How Are Retirement Plans Divided in a Divorce?
It’s not unusual—you’ve been married for decades, raised your children to be adults, and then the marriage falls apart. You may both have worked and contributed to retirement plans, or there may have been a stay-at-home parent who now faces retirement. How will the court typically divide accumulated retirement assets?
The first and most important thing to understand is that the court will only concern itself with retirement assets that were accumulated or acquired during the time the parties were married. Any retirement accounts that were brought into the marriage will be considered separate property. At a minimum, contributions made before marriage will not be subject to division in a divorce, nor will contributions made after legal separation.
Determine the Type of Plan
How retirement assets will be divided will depend in part on whether the plan was a defined contribution plan or a defined benefit plan. With a defined contribution plan, such as an IRA, 401(k) or profit-sharing plan, the participant controls how much is put into the plan, but the amount of the payout depends on the performance of the investments into which the money was placed. With a defined benefit plan, the participant typically receives a fixed benefit based on a formula, which usually factors in earnings and years of service. Employers typically fund defined benefit plans, whereas defined contribution plans are often funded by the employee, with some level of matching funds contributed by the employer.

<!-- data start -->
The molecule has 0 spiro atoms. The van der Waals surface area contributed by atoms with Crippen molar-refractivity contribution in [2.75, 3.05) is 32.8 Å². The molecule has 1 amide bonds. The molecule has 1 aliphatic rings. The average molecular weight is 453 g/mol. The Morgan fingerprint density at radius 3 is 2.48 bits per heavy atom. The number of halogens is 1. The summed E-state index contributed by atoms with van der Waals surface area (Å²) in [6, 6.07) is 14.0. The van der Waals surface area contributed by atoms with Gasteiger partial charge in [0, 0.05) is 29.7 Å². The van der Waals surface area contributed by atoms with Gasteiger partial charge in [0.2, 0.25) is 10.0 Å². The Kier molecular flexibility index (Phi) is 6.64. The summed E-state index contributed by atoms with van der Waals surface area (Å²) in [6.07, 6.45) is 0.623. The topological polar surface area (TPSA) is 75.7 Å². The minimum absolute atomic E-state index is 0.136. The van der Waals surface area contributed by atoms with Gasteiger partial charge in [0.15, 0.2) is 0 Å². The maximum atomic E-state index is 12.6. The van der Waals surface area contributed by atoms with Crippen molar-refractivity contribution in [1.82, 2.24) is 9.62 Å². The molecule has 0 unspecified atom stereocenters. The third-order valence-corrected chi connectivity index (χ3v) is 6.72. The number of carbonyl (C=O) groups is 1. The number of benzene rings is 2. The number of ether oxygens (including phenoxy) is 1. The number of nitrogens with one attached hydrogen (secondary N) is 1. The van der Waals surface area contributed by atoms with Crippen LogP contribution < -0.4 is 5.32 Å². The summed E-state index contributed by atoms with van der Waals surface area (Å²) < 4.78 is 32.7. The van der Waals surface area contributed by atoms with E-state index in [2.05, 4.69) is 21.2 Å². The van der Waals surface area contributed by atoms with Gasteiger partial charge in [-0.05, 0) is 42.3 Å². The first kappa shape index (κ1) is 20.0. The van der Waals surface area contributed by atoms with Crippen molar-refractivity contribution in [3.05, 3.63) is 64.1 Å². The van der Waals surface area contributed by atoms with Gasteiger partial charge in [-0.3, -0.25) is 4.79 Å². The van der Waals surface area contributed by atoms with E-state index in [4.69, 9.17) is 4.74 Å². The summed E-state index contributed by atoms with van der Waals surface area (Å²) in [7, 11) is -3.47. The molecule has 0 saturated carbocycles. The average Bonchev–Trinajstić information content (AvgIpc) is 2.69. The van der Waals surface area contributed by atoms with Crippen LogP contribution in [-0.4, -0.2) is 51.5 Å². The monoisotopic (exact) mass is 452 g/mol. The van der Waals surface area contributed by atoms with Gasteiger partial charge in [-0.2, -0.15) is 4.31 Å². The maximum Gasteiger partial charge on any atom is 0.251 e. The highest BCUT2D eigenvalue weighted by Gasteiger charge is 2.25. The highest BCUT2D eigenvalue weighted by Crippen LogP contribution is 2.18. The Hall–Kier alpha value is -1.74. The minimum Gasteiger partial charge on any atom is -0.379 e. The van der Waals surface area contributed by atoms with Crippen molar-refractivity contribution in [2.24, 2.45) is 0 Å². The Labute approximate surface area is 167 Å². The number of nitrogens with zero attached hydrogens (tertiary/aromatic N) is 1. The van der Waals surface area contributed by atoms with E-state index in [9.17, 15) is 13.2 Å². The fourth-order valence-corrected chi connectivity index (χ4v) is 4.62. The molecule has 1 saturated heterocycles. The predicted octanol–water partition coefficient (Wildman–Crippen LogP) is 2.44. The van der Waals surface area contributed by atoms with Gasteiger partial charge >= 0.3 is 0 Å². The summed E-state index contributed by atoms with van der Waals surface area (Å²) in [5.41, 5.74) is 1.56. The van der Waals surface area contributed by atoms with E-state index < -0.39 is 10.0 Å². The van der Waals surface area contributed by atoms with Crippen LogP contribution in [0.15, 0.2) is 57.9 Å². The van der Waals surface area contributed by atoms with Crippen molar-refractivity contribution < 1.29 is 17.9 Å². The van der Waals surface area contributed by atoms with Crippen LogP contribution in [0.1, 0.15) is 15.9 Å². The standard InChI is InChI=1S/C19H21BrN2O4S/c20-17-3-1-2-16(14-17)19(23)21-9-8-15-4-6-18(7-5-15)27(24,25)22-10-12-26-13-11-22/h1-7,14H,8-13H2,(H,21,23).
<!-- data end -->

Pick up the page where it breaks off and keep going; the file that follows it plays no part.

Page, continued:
Identify When the Plan Was Initiated
If the plan was started before you were married, there will likely be a component that is separate property (the value before your marriage) and a component that is “co-mingled”—the increase in value, both from growth and new contributions, during your marriage. Any growth or contributions after the legal date of separation will also be considered separate property.
What is the Value of the Plan?
It’s customarily advisable to have an expert do a valuation of the plan, particularly when you don’t anticipate using it for some period of time. Typically, a defined benefit plan will be easier to value than a defined contribution plan.
How Will Assets Be Divided?
Once the value is determined, the court will attempt to ensure that both parties receive an equitable distribution of the retirement plan value. The courts prefer, if possible, to use an offset to accomplish a fair distribution, giving one party other assets to offset their interest in the retirement plan. For example, a non-working spouse may receive the house and some other property to offset allowing the working spouse to retain all retirement benefits.
If the court cannot find a way to offset the value in the retirement plan, it will typically enter an order that is binding on the company administering the retirement plan, indicating how the retirement assets will be divided. This order is known as a Qualified Domestic Relations Order, or QDRO.